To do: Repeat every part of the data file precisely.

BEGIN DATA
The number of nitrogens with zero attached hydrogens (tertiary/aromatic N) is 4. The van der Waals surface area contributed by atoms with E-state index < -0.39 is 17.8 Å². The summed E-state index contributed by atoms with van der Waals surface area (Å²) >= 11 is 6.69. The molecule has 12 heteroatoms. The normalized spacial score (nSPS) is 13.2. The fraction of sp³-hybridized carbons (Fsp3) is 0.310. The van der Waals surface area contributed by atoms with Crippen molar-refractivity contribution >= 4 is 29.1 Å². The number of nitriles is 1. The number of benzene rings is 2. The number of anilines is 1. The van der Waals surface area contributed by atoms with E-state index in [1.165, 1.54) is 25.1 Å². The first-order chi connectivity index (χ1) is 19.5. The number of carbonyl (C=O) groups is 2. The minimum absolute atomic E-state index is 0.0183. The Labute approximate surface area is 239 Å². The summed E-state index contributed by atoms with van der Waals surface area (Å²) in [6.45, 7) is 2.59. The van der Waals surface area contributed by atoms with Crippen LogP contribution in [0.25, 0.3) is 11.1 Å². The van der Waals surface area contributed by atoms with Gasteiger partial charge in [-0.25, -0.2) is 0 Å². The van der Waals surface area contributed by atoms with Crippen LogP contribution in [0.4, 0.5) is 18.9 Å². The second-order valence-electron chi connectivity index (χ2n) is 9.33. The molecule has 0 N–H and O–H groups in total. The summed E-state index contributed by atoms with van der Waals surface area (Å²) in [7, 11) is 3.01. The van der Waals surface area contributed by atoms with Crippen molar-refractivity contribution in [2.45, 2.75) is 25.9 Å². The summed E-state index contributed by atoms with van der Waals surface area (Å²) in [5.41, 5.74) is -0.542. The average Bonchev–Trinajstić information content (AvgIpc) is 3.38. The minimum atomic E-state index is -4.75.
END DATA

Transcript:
The number of nitrogens with zero attached hydrogens (tertiary/aromatic N) is 4. The van der Waals surface area contributed by atoms with E-state index < -0.39 is 17.8 Å². The summed E-state index contributed by atoms with van der Waals surface area (Å²) >= 11 is 6.69. The molecule has 12 heteroatoms. The normalized spacial score (nSPS) is 13.2. The fraction of sp³-hybridized carbons (Fsp3) is 0.310. The van der Waals surface area contributed by atoms with Crippen molar-refractivity contribution >= 4 is 29.1 Å². The number of nitriles is 1. The number of benzene rings is 2. The number of anilines is 1. The van der Waals surface area contributed by atoms with E-state index in [1.165, 1.54) is 25.1 Å². The first-order chi connectivity index (χ1) is 19.5. The number of carbonyl (C=O) groups is 2. The minimum absolute atomic E-state index is 0.0183. The Labute approximate surface area is 239 Å². The summed E-state index contributed by atoms with van der Waals surface area (Å²) in [6.45, 7) is 2.59. The van der Waals surface area contributed by atoms with Crippen LogP contribution in [0.25, 0.3) is 11.1 Å². The van der Waals surface area contributed by atoms with Gasteiger partial charge in [-0.25, -0.2) is 0 Å². The van der Waals surface area contributed by atoms with Crippen LogP contribution in [0.4, 0.5) is 18.9 Å². The second-order valence-electron chi connectivity index (χ2n) is 9.33. The molecule has 0 N–H and O–H groups in total. The summed E-state index contributed by atoms with van der Waals surface area (Å²) in [7, 11) is 3.01. The van der Waals surface area contributed by atoms with Crippen molar-refractivity contribution in [2.45, 2.75) is 25.9 Å². The summed E-state index contributed by atoms with van der Waals surface area (Å²) in [5.41, 5.74) is -0.542. The average Bonchev–Trinajstić information content (AvgIpc) is 3.38. The minimum atomic E-state index is -4.75.